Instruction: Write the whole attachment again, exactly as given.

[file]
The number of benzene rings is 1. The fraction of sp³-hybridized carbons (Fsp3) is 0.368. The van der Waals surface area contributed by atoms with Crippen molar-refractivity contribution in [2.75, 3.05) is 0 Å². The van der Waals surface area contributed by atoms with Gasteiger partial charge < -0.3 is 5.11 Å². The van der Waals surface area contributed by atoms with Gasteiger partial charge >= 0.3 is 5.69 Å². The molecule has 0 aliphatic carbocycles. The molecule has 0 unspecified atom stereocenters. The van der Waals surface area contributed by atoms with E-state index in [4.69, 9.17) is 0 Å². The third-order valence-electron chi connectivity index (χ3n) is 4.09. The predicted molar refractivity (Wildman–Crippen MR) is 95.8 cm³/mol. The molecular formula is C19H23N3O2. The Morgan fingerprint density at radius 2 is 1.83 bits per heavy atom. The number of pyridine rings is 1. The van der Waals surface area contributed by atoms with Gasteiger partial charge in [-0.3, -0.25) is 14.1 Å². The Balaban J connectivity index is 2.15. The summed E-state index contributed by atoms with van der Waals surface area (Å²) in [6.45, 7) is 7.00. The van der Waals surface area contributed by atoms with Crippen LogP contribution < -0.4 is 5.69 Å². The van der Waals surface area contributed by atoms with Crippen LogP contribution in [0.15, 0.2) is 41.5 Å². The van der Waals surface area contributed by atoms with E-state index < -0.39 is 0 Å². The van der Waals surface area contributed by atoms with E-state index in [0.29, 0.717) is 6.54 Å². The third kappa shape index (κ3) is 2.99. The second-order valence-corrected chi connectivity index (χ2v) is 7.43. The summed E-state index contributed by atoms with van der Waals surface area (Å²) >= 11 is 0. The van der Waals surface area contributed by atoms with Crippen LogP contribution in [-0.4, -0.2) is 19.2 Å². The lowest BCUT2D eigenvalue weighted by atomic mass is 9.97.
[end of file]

The number of benzene rings is 1. The fraction of sp³-hybridized carbons (Fsp3) is 0.368. The van der Waals surface area contributed by atoms with Crippen molar-refractivity contribution in [2.75, 3.05) is 0 Å². The van der Waals surface area contributed by atoms with Gasteiger partial charge < -0.3 is 5.11 Å². The van der Waals surface area contributed by atoms with Gasteiger partial charge >= 0.3 is 5.69 Å². The molecule has 0 aliphatic carbocycles. The molecule has 0 unspecified atom stereocenters. The van der Waals surface area contributed by atoms with E-state index in [4.69, 9.17) is 0 Å². The third-order valence-electron chi connectivity index (χ3n) is 4.09. The predicted molar refractivity (Wildman–Crippen MR) is 95.8 cm³/mol. The molecular formula is C19H23N3O2. The Morgan fingerprint density at radius 2 is 1.83 bits per heavy atom. The number of pyridine rings is 1. The van der Waals surface area contributed by atoms with Gasteiger partial charge in [-0.3, -0.25) is 14.1 Å². The Balaban J connectivity index is 2.15. The summed E-state index contributed by atoms with van der Waals surface area (Å²) in [6.45, 7) is 7.00. The van der Waals surface area contributed by atoms with Crippen LogP contribution < -0.4 is 5.69 Å². The van der Waals surface area contributed by atoms with Crippen LogP contribution in [0.15, 0.2) is 41.5 Å². The van der Waals surface area contributed by atoms with E-state index < -0.39 is 0 Å². The van der Waals surface area contributed by atoms with E-state index in [0.29, 0.717) is 6.54 Å². The third kappa shape index (κ3) is 2.99. The second-order valence-corrected chi connectivity index (χ2v) is 7.43. The summed E-state index contributed by atoms with van der Waals surface area (Å²) >= 11 is 0. The van der Waals surface area contributed by atoms with Crippen LogP contribution in [-0.4, -0.2) is 19.2 Å². The lowest BCUT2D eigenvalue weighted by atomic mass is 9.97.